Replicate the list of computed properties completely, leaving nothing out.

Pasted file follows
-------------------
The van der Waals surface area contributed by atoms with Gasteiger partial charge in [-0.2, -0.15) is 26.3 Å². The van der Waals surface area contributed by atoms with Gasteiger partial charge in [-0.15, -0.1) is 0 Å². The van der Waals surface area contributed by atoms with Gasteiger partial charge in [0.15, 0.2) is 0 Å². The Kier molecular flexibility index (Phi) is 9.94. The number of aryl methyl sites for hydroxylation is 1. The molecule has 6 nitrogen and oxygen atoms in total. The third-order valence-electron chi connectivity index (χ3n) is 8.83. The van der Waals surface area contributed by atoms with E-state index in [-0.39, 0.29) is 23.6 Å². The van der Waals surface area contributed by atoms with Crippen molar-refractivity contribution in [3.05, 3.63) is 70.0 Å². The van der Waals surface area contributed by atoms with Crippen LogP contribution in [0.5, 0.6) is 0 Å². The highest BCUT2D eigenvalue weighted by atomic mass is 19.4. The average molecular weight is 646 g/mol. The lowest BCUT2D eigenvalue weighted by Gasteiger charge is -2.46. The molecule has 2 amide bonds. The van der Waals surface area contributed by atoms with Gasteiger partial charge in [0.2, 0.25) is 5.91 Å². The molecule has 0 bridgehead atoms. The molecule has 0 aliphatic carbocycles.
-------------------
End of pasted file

The van der Waals surface area contributed by atoms with Gasteiger partial charge in [-0.2, -0.15) is 26.3 Å². The van der Waals surface area contributed by atoms with Gasteiger partial charge in [-0.15, -0.1) is 0 Å². The van der Waals surface area contributed by atoms with Gasteiger partial charge in [0.15, 0.2) is 0 Å². The Kier molecular flexibility index (Phi) is 9.94. The number of aryl methyl sites for hydroxylation is 1. The molecule has 6 nitrogen and oxygen atoms in total. The third-order valence-electron chi connectivity index (χ3n) is 8.83. The van der Waals surface area contributed by atoms with E-state index in [-0.39, 0.29) is 23.6 Å². The van der Waals surface area contributed by atoms with Crippen molar-refractivity contribution in [3.05, 3.63) is 70.0 Å². The van der Waals surface area contributed by atoms with Crippen LogP contribution in [0.5, 0.6) is 0 Å². The highest BCUT2D eigenvalue weighted by atomic mass is 19.4. The average molecular weight is 646 g/mol. The lowest BCUT2D eigenvalue weighted by Gasteiger charge is -2.46. The molecule has 2 amide bonds. The van der Waals surface area contributed by atoms with Gasteiger partial charge in [0.2, 0.25) is 5.91 Å². The molecule has 0 bridgehead atoms. The molecule has 0 aliphatic carbocycles.